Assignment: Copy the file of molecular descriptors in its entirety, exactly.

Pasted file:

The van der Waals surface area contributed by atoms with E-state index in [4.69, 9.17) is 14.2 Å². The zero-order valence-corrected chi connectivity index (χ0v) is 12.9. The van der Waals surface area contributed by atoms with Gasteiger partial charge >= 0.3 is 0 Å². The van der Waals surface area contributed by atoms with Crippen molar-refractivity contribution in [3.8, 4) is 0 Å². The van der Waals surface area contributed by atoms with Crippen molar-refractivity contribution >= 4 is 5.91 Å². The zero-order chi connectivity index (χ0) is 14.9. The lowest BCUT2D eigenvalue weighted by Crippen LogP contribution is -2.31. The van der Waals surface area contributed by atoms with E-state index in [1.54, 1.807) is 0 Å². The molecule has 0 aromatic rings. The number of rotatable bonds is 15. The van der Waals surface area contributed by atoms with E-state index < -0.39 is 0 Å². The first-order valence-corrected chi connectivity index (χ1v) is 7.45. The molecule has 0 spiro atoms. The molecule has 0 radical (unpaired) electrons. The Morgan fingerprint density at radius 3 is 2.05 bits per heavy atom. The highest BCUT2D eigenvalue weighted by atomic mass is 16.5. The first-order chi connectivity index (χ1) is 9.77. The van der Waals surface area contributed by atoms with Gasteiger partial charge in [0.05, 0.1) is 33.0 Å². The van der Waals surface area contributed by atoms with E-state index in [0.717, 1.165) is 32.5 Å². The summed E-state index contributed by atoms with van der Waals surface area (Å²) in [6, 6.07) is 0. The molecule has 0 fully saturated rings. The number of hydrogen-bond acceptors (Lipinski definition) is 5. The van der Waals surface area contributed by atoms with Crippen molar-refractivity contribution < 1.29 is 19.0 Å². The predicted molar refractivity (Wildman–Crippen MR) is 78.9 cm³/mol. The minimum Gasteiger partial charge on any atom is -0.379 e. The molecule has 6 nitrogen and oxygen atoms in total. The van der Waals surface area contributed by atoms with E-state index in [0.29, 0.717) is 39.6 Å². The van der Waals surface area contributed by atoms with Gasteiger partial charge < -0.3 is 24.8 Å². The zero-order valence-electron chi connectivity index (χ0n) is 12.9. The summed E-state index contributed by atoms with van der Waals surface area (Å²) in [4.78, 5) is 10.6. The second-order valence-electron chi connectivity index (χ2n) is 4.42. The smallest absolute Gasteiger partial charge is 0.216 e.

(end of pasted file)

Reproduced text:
The van der Waals surface area contributed by atoms with E-state index in [4.69, 9.17) is 14.2 Å². The zero-order valence-corrected chi connectivity index (χ0v) is 12.9. The van der Waals surface area contributed by atoms with Gasteiger partial charge >= 0.3 is 0 Å². The van der Waals surface area contributed by atoms with Crippen molar-refractivity contribution in [3.8, 4) is 0 Å². The van der Waals surface area contributed by atoms with Crippen molar-refractivity contribution >= 4 is 5.91 Å². The zero-order chi connectivity index (χ0) is 14.9. The lowest BCUT2D eigenvalue weighted by Crippen LogP contribution is -2.31. The van der Waals surface area contributed by atoms with E-state index in [1.54, 1.807) is 0 Å². The molecule has 0 aromatic rings. The number of rotatable bonds is 15. The van der Waals surface area contributed by atoms with E-state index < -0.39 is 0 Å². The first-order valence-corrected chi connectivity index (χ1v) is 7.45. The molecule has 0 spiro atoms. The molecule has 0 radical (unpaired) electrons. The Morgan fingerprint density at radius 3 is 2.05 bits per heavy atom. The highest BCUT2D eigenvalue weighted by atomic mass is 16.5. The first-order chi connectivity index (χ1) is 9.77. The van der Waals surface area contributed by atoms with Gasteiger partial charge in [0.05, 0.1) is 33.0 Å². The van der Waals surface area contributed by atoms with E-state index in [0.717, 1.165) is 32.5 Å². The summed E-state index contributed by atoms with van der Waals surface area (Å²) in [6, 6.07) is 0. The molecule has 0 fully saturated rings. The number of hydrogen-bond acceptors (Lipinski definition) is 5. The van der Waals surface area contributed by atoms with Crippen molar-refractivity contribution < 1.29 is 19.0 Å². The predicted molar refractivity (Wildman–Crippen MR) is 78.9 cm³/mol. The minimum Gasteiger partial charge on any atom is -0.379 e. The molecule has 6 nitrogen and oxygen atoms in total. The van der Waals surface area contributed by atoms with E-state index in [0.29, 0.717) is 39.6 Å². The van der Waals surface area contributed by atoms with Gasteiger partial charge < -0.3 is 24.8 Å². The zero-order valence-electron chi connectivity index (χ0n) is 12.9. The summed E-state index contributed by atoms with van der Waals surface area (Å²) in [4.78, 5) is 10.6. The second-order valence-electron chi connectivity index (χ2n) is 4.42. The smallest absolute Gasteiger partial charge is 0.216 e.